The Colosseum

The Colosseum is one of the most enduring legacies of the Roman empire. The story of the gladiators, panem et circenses, has been immortalized in many books and films, and one of my favorites is Ridley Scott’s 2000 film Gladiator starring Russell Crowe. Its themes of honor, duty, betrayal, and revenge are just as true today as they were in the times of swords and sandals, and quotes from the film flitted through my mind as I wandered through the ruins of the Colosseum.


Does what we do in life really echo in eternity? I think so. I think actions have consequences, whether immediate and far-reaching or small and subtle. Maybe something you do today won’t change anything in the outside world now, but it will change you, and it will change the way you act towards, or impact the lives of, others in the future, which will then change their actions and the actions of those whose lives they themselves touch. And beyond that? Who knows? Francis Thompson says it another way: “Thou canst not stir a flower without troubling of a star.”

In the warmth and light of the Roman sun, it’s hard to feel the heartbreak, the anger, the desperation, the gruesomeness of the deaths that regularly occurred within the now pockmarked walls of the Colosseum. The emperors are gone; the screaming mob have long been laid to rest. Are we, now, better than they were then? What will our legacy be?

For myself, I don’t plan on conquering the world or gathering adulation from strangers. I pray only for strength to withstand the battles of my time, to act always with honor, and to do my best for those whose lives have been entrusted to me.


Travel tips:

  • Book your tickets ONLINE! I cannot believe the number of people standing on queue for tickets outside the Colosseum when it is so easy to get tickets online. I almost felt guilty breezing past them. There’s a 2-euro booking fee but, come on, time is gold, opportunity cost, and all that. If you’re Filipino, look for Filippine in the “Nazionality” drop-down list; if you’re American, it’s Stati Uniti. After paying, my ticket arrived by email and I didn’t even have to print it out. I simply showed the PDF to the guys at the entrance; they only need to scan in the barcode.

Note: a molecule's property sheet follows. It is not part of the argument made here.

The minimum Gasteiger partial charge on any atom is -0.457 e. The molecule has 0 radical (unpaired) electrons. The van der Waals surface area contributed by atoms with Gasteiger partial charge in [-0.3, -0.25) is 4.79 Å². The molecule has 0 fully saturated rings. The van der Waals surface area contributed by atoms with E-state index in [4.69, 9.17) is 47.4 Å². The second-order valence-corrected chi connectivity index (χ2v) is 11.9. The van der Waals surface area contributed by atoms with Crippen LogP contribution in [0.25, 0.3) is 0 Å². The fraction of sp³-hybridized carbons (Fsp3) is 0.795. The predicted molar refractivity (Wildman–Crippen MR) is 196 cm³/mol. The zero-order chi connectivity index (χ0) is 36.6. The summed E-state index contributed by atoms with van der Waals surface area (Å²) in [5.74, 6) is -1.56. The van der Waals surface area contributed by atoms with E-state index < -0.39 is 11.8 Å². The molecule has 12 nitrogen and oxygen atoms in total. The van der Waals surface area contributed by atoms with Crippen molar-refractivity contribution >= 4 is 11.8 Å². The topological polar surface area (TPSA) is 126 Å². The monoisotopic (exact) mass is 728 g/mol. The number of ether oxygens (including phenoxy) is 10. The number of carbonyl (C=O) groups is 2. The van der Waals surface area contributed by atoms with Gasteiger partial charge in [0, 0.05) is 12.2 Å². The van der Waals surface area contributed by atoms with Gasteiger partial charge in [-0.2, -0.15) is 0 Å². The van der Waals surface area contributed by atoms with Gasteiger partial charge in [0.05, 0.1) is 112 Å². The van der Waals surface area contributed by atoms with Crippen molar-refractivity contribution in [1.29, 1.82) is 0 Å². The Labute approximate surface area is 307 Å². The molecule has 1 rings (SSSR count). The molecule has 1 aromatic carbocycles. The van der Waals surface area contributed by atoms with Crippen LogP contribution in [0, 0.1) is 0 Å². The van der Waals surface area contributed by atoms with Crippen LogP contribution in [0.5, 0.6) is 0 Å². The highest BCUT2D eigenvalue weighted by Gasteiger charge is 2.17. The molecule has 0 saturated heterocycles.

• If you want to stay within walking distance of the Colosseum, try the Hotel Ciao. We actually booked with Hotel Luciani but was assigned a room in its sister hotel, Hotel Ciao. Our room was only 40 euros a night (good for 2 people, with breakfast), pretty spacious, and very conveniently located — it’s right across Roma Termini.

Happy travels! Strength and honor. πŸ™‚

The Colosseum” was created by LSS for travel site Small-Town Girls, Midnight Trains. All rights reserved.Β 


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23 thoughts on “The Colosseum”

  • I loved Rome! It was my dream trip! Another great way to skip the long lines is to pay for a tour. This also benefits because there is so much to look at that it is great having someone to tell you what you are looking at. The guides also give you some inside tidbits.

  • Booking online works for most attractions. The queue for The Vatican that we bypassed snaked around the block. Tour buses are also a good way to see a few sites and get around town at the same time.
    Some thoughts on eating at Italian tourist spots:
    If you feel like having something to eat and sit down somewhere opposite a tourist attraction, check the prices. You might find even a drink comes at a high price. And those places are some of the very few I’ve eaten at in Italy where I’ve had crap food. Not saying they all are! But the business owners pay well for these prime spots and they have to make that back off you. If it’s cheap then it probably wont be great. If it’s great it probably won’t be cheap. At least look a couple of streets away. Is there an eaterie off the beaten track? Are the customers plentiful and Italian? Probably a good sign.
    The food in a little back street Osteria or Trattoria can be simple but superb. You don’t have to go to a ristorante.